I enjoy all four S&S adaptations. LA, I agree with nearly all your interesting review…good point on the script not retaining much of JA’s own words. ( I think script for S&S 1981 better, with more JA dialogue.)
    I really enjoyed Joanna as kindly, sensible Elinor. However, Ciarian Maden gave the weakest portrayal of Marianne- she deserved a SUTH !
    Loved Patricia Routlege as Mrs Jennings; a delightful contrast for sour Mrs Ferras.
    I believe this S&S is sometimes reffered to as ‘Poldark S&S’. lol !
    Admittedly, I had a hard time seeing Robin Ellis as Edward Ferras; but if I had Fanny D. for my sister, I’d stutter too !
    I found this Lucy Steele a real toughie; too ill-mannered to believe shy guy Edward could ever like her. I also didn’t find Clive Francis”s Willoughby a believable villian.
    Maybe he and Robin Ellis ought to have switched roles in S&S ? ;)
    Thanks for S&S 1971 photos; your Mrs Jennings photos really show her joviality. Yeah, and many of the costumes were hilarious !
    Ooh, and Happy New Year !


  6. [“In conclusion, this Sense and Sensibility does show us how far historical drama has evolved in forty years, but sadly reminds us how far we have to go in perfecting interpretations of Austen’s prose on screen.”]

    It’ll never happen. No screenwriter is going to use the dialogue of a famous novel verbatim. It just won’t work. Not even a play would use the exact same dialogue in a stage adaptation of any novel. There are some aspects of any novel – whether it is the plot, characterization or dialogue – that simply DO NOT translate well to the screen or the stage.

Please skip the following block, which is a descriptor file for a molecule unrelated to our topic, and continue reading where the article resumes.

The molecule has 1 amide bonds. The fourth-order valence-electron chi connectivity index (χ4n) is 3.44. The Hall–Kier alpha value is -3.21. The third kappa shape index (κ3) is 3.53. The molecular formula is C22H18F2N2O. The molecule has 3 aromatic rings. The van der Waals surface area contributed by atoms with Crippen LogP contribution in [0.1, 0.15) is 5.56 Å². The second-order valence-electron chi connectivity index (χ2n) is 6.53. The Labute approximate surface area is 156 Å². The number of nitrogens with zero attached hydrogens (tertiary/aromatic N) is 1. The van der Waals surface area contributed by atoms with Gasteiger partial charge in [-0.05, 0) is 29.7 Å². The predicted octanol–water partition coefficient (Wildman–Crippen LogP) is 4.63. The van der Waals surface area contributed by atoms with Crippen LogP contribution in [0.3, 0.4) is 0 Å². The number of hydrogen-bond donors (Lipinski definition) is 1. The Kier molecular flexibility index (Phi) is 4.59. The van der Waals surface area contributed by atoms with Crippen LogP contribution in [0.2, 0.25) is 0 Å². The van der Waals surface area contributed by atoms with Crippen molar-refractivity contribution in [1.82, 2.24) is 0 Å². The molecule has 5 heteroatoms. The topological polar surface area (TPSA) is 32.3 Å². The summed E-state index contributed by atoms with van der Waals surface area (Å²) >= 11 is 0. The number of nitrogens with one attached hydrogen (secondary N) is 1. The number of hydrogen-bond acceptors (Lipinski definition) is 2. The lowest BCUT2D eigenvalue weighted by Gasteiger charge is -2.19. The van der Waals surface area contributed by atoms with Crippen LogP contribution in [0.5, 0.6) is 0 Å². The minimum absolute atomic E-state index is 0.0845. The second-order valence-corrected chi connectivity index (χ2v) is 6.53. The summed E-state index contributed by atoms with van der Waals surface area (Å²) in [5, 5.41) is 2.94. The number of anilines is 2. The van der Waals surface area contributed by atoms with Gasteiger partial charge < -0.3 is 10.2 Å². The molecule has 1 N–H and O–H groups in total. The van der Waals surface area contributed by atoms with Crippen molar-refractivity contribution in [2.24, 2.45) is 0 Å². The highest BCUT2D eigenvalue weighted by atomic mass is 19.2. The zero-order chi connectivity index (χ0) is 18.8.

1. Hi Lady Lavinia, I must agree that a novel can never be adapted word for word. Movies are a different medium. There are Austen adaptations that are more successful than others. The 1995 Persuasion is a great example in my opinion.

      Thanks for your insights. Laurel Ann


  7. Great review, I agree with you completely, but this version had me chuckling all the way through so I won’t say that I didn’t enjoy it. I loved Sir John’s accent that seemed to come and go and which no one else shared, Patricia Routledge is wonderful and Marianne makes me cringe every time.

    It’s so different from the 70’s versions of Emma and Persuasion, which I still think are the best adaptations of those novels, and the 1980 P&P which will always be my favourite I think.